Rappahannock Electric Cooperative (REC) recently hosted a roundtable with the U.S. Department of Agriculture, Rural Utilities Service (RUS) Deputy Administrator Jessica A. Zufolo. Roundtable participants included management from REC, Shenandoah Valley Electric Cooperative (SVEC) and the Virginia, Maryland, and Delaware Association of Electric Cooperatives (VMDAEC). The roundtable provided Zufolo an opportunity to discuss the role of RUS, the challenges affecting public policy and how the current administration could help improve rural life in Virginia.
Among topics discussed were rural economic conditions, energy efficiency, the electric infrastructure and broadband service. Joining Zufolo for the roundtable discussion were Ellen Matthews Davis, State Director for USDA Rural Development in Virginia, and Rochelle R. Richardson, a local RUS general field representative.
Zufolo praised the cooperative’s ability to lead progress in the industry. REC’s President and CEO, Kent D. Farmer said, “At REC we started to get our members involved in energy efficiency and introduced them to the smart grid before the term was coined. Our members look to us for solutions and information. We are in a time when consumers have access to more information than they have ever before, and it’s up to us, and other cooperatives to lead the industry to help our members be more energy efficient, and to manage their monthly costs for electricity.”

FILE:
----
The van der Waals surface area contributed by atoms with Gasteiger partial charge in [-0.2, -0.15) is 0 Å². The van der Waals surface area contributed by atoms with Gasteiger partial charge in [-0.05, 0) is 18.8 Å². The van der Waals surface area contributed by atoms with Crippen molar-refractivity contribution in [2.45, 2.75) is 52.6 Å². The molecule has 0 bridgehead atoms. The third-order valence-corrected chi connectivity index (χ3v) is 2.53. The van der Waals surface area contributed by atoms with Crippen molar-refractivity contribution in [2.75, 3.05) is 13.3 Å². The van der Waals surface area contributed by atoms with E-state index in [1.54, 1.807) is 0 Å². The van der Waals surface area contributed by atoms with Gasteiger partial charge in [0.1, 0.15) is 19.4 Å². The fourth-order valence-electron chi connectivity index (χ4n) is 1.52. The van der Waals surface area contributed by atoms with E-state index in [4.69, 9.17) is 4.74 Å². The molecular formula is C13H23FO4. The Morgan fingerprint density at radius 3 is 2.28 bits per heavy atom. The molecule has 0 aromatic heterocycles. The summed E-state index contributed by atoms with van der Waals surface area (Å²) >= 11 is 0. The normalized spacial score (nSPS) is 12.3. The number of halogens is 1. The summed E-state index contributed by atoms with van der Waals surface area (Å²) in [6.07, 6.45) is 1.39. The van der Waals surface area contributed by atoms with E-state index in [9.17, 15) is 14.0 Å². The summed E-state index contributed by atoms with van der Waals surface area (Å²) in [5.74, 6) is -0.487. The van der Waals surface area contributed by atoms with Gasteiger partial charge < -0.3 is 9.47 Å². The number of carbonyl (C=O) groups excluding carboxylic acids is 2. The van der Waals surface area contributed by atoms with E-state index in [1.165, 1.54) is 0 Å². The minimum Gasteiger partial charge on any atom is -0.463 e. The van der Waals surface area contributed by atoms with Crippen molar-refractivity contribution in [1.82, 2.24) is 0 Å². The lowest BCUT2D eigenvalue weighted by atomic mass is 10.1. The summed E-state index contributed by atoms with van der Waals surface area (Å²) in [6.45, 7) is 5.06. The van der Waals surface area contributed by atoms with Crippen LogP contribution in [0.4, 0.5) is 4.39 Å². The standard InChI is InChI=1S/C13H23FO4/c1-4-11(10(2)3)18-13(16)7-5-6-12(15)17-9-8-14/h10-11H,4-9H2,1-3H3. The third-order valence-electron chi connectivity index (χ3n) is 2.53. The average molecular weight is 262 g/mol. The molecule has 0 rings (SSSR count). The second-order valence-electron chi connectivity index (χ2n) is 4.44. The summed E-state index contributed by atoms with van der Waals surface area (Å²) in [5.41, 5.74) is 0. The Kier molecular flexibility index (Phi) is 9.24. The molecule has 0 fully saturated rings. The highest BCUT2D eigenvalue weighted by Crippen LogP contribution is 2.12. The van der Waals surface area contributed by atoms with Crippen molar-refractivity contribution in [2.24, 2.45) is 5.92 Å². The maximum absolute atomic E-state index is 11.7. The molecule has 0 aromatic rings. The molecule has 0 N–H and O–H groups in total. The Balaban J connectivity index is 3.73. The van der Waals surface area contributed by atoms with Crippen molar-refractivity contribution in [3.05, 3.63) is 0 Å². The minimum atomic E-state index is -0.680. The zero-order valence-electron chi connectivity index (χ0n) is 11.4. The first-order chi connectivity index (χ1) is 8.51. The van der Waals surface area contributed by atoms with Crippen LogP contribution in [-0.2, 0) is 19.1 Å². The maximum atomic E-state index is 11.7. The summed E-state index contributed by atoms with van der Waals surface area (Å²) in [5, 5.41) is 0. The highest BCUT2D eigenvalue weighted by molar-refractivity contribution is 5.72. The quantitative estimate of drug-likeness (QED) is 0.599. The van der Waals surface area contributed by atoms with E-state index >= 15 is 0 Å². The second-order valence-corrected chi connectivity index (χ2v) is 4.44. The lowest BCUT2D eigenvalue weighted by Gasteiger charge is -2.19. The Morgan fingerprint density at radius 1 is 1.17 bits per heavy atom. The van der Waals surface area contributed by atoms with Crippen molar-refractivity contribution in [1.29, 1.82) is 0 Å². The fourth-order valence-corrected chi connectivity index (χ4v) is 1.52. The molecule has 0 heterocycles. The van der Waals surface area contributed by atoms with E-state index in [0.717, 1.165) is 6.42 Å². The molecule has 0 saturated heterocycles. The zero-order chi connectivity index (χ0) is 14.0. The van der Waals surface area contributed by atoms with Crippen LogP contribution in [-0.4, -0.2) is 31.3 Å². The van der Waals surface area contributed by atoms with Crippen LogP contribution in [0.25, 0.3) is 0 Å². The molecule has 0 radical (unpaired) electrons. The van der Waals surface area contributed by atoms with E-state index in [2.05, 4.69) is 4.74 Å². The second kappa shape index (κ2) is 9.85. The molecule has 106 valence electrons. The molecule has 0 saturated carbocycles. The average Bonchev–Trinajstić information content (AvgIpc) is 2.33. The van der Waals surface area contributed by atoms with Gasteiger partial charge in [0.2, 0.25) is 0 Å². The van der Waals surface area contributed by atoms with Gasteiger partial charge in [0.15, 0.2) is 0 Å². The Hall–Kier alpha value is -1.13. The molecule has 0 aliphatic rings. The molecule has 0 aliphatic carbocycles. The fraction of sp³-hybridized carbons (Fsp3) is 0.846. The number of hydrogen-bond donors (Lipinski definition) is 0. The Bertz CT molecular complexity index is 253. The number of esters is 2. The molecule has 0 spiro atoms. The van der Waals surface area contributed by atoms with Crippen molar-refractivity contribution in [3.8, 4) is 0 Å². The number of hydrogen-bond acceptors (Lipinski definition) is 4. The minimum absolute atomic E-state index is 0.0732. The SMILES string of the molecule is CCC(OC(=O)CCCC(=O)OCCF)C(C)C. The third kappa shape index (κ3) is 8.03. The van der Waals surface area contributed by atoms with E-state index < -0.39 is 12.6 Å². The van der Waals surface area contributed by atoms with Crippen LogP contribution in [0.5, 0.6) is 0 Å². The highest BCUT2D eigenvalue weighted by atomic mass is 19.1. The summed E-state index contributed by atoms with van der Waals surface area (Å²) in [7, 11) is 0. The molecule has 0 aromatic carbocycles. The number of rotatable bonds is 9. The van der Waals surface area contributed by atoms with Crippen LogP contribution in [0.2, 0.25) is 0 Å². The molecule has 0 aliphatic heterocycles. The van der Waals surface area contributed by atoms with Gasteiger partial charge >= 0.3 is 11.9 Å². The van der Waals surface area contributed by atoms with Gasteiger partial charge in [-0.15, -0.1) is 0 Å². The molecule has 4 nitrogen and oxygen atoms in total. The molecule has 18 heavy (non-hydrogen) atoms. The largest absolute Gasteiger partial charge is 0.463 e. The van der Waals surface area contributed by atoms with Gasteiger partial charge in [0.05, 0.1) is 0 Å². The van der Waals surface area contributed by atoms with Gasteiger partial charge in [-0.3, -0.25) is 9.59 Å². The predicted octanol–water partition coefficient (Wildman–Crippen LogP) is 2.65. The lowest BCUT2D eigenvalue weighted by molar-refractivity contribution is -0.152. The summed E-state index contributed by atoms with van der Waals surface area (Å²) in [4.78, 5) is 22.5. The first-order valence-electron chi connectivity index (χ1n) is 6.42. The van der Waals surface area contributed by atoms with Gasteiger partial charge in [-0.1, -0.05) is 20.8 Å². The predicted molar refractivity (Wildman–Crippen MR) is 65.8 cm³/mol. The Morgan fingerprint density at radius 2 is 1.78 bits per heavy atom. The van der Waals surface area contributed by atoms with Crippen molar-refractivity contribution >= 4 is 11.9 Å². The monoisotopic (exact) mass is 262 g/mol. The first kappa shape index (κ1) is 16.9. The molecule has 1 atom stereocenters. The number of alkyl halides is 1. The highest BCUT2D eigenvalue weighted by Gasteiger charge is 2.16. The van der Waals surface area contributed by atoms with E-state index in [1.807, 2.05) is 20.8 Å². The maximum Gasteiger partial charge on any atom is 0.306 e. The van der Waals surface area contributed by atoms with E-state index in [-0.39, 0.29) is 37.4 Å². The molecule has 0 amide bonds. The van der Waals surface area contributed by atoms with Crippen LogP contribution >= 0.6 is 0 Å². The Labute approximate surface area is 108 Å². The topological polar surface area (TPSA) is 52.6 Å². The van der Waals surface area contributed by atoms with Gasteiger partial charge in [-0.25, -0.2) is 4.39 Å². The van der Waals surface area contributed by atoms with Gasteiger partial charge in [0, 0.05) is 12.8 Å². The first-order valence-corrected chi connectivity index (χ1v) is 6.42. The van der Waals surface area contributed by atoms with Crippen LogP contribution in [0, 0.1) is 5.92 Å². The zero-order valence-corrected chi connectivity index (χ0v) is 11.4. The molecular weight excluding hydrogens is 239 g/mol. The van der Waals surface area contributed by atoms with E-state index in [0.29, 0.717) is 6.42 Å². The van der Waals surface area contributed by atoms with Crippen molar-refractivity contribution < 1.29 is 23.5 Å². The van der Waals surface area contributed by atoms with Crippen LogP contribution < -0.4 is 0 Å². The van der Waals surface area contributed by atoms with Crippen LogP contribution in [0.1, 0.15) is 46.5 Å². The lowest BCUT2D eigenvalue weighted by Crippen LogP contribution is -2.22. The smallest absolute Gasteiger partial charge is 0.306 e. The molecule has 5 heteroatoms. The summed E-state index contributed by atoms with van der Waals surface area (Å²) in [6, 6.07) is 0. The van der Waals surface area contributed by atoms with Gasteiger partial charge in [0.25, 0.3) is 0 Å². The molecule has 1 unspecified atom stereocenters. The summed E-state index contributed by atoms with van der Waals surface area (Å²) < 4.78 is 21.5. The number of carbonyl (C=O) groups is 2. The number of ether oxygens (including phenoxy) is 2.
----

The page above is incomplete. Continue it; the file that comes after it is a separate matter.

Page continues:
Zufolo added, “It’s all about the customer. When we are talking about issues with respect to energy efficiency, we are trying to get input from the public on how we can structure new regulations to better enhance energy efficiency tools so they can get the best out of the relationship they have with you, and be able to manage costs as best as possible.”
With respect to the electric infrastructure, Zufolo said, “With everyone’s recent experience with the Derecho that affected the area, your system and all the other electric cooperative systems in the mid-Atlantic were the envy of the Atlantic seaboard,” said Zufolo. “The service and unprecedented level of commitment among the cooperatives in the region toward tree trimming, restoration, and resiliency is above and beyond.”
REC provides electric service to over 155,000 connections in parts of 22 Virginia counties. With its general office in Fredericksburg, Va., Rappahannock manages more than 16,000 miles of power lines through its service area, which ranges from the Blue Ridge Mountains to the tidal waters of the Chesapeake Bay. For information about REC, please visit www.myrec.coop. RUS, a division of the U.S. Department of Agriculture and successor to Rural Electrification Administration, lends money to not-for-profit entities to help finance improvements to rural infrastructure.